There has been a dramatic change in the epidemiological profile of STDs all around the world. Bacterial STDs which were so common in 1960s and 1970s have now been taken over by viral infections, which have demonstrated an upward trend since 1980s. This could be both due to the spread of HIV as an epidemic all over the world and also because of the changing sexual practices. Viral infections are dominating the STD world today,  but syphilis has maintained its constant prevalence rate. Various studies have shown a rise in the prevalence of syphilis in recent years in India  as well as in the Western countries. 
Year wise incidence of syphilis in our hospital has been around 7%, exhibiting an almost uniform and stable trend over the last 5 years. Most of the studies showing a constant or a rising prevalence of syphilis have shown an actual increase in the secondary stage of presentation. , Contrary to this, in our study majority of the patients presented in primary stage (46%) followed by latent stage disease (32%). Secondary syphilis was the least common presentation (22%) among the three stages. The secondary stage normally presents as asymptomatic skin rash. The asymptomatic nature of the secondary syphilis could be one of the reasons for the low prevalence in our study. Latent disease was also high and points toward either lack of accurate diagnosis or inadequate treatment. Majority of these patients with latent syphilis were spouses of those with active disease, which indicates a high prevalence of conjugally acquired syphilis due to the lack of use of barrier method of contraception.
30% of patients with primary syphilis had mixed infection, with herpes genitalis being the most common associated infection. This calls for a thorough examination and serological investigations in all the patients presenting as genital ulcers. Syphilitic lesion could be missed among the numerable herpetic erosions.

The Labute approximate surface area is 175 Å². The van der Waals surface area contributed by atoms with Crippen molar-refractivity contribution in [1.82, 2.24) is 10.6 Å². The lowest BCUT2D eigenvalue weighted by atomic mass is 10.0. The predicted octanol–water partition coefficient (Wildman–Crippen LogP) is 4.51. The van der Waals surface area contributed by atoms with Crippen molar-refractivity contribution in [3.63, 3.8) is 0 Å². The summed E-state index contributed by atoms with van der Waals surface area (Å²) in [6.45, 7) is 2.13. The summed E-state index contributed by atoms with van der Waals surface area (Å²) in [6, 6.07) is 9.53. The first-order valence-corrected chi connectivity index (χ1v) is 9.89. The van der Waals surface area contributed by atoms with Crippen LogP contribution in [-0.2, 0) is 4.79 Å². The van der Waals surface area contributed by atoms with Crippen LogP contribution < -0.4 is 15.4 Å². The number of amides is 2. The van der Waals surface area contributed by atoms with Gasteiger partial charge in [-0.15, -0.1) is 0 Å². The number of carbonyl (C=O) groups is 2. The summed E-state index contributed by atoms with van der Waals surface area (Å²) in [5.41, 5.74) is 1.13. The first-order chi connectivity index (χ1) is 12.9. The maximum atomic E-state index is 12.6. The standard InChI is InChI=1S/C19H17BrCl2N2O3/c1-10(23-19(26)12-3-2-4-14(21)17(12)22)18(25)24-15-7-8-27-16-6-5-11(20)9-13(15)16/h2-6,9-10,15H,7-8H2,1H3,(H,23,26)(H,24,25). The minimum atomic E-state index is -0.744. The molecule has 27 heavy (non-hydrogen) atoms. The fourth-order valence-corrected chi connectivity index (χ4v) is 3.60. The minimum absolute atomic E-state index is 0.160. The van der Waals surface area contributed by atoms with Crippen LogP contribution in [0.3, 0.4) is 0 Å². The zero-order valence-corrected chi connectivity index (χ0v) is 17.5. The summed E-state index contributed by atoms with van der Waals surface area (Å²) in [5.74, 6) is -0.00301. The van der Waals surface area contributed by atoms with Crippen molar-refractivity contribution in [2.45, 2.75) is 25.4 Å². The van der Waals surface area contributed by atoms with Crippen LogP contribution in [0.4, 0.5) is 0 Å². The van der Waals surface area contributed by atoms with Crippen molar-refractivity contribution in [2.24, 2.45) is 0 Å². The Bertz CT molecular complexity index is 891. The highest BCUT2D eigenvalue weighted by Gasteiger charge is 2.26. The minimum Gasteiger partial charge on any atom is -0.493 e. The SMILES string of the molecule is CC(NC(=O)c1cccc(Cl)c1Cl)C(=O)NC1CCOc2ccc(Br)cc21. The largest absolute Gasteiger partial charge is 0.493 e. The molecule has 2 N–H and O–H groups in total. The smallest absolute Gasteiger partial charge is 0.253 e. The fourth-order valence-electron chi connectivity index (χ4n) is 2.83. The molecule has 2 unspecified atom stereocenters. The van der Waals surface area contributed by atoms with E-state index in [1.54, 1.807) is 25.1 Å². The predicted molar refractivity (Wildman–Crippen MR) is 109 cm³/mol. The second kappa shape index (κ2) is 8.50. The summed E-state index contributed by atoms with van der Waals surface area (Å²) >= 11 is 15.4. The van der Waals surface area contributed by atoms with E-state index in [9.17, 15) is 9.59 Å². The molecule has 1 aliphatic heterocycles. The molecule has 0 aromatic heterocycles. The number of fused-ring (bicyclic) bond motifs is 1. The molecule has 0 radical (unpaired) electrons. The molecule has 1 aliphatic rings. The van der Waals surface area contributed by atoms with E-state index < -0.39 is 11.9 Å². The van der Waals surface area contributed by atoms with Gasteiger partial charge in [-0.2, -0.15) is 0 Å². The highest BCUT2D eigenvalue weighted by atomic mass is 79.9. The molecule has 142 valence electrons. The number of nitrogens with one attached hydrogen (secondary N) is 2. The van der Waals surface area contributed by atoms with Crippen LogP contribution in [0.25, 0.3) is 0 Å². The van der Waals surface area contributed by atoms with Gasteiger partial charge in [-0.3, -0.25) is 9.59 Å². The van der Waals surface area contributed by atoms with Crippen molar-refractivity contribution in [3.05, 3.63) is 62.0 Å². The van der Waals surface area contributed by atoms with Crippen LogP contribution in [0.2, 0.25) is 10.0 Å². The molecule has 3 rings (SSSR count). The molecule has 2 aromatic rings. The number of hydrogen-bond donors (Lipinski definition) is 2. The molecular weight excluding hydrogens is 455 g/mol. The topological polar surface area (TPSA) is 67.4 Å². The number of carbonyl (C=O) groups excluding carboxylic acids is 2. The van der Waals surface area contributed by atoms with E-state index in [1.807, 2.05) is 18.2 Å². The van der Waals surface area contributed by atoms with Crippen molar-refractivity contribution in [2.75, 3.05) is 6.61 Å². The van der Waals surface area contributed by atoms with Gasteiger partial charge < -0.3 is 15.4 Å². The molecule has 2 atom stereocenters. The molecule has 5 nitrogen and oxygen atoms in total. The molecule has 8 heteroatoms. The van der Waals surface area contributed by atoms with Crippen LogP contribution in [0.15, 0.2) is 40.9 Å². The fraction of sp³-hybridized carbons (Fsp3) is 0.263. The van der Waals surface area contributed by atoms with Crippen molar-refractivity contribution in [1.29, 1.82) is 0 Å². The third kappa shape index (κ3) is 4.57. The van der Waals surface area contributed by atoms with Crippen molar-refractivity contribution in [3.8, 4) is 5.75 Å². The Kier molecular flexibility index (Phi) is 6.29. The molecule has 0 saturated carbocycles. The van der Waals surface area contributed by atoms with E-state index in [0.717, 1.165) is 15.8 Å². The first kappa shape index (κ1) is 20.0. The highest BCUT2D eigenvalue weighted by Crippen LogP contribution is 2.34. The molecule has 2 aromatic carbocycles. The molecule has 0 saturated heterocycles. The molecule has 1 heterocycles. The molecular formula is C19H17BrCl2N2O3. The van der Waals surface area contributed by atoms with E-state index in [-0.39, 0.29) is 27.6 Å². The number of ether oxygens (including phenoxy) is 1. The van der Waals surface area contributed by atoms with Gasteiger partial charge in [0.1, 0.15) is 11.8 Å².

Among those with secondary stage disease, condyloma lata was as common a presentation as maculopapular rash. This indicates a change in the trends of sexual practices, where in oro-genital and peno-anal contacts are increasingly practiced, besides peno-vaginal contact. Pustular syphilis was present in an HIV positive patient. This presentation could serve as a marker of an immune-deficient state. HIV serology should be carried out in all the patients with a suspicion of a STD. It has also been stated that syphilis is the most common STD responsible for the easy and early spread of HIV. 
Therefore, though viral STDs are on the rise, syphilis and herpes genitalis still remain the most common STIs. Mixed infections of the two are also common. Primary stage of the disease is alarming to the patient on account of its site and presents more commonly in the clinics than the secondary rash and the dermatologists should exercise a high suspicion of syphilis in all asymptomatic eruptions.
| References|| |
|1.||Jain VK, Dayal S, Aggarwal K, Jain S. Changing trends of sexually transmitted diseases at Rohtak. Indian J Sex Trans Dis 2008;29:23-5. |
|2.||Ray K, Bala M, Gupta SM, Khunger N, Puri P, Muralidhar S, et al. Changing trends in sexually transmitted disease in a regional STD centre in north India. Indian J Med Res 2006;124:559-68. |
|3.||Schumacher CM, Ellen J, Rompalo AM. Changes in demographics and risk behaviors of person with early syphilis depending on epidemic phase. Sex Transm Dis 2008;35:190-6. |
|4.||Kar HH. Incidence of secondary syphilis on a rise and need for a separate flow chart for its syndromic management. Indian J Sex Trans Dis 2004;25:22-5. |
|5.||Anand BH, Vijaya D, Ravi R, Reddy RR. Study of genital lesions. Indian J Dermatol Vener Lepr 2003;69:126-8. |
[Table 1], [Table 2], [Table 3]
|This article has been cited by|
||Prevalence of syphilis at a tertiary care setup of Northern India: A hospital based study
| ||Kalyan, R. and Singh, M. and Singh, A.K. and Agarwal, J. |
| ||Indian Journal of Public Health Research and Development. 2013; 4(1): 153-157 |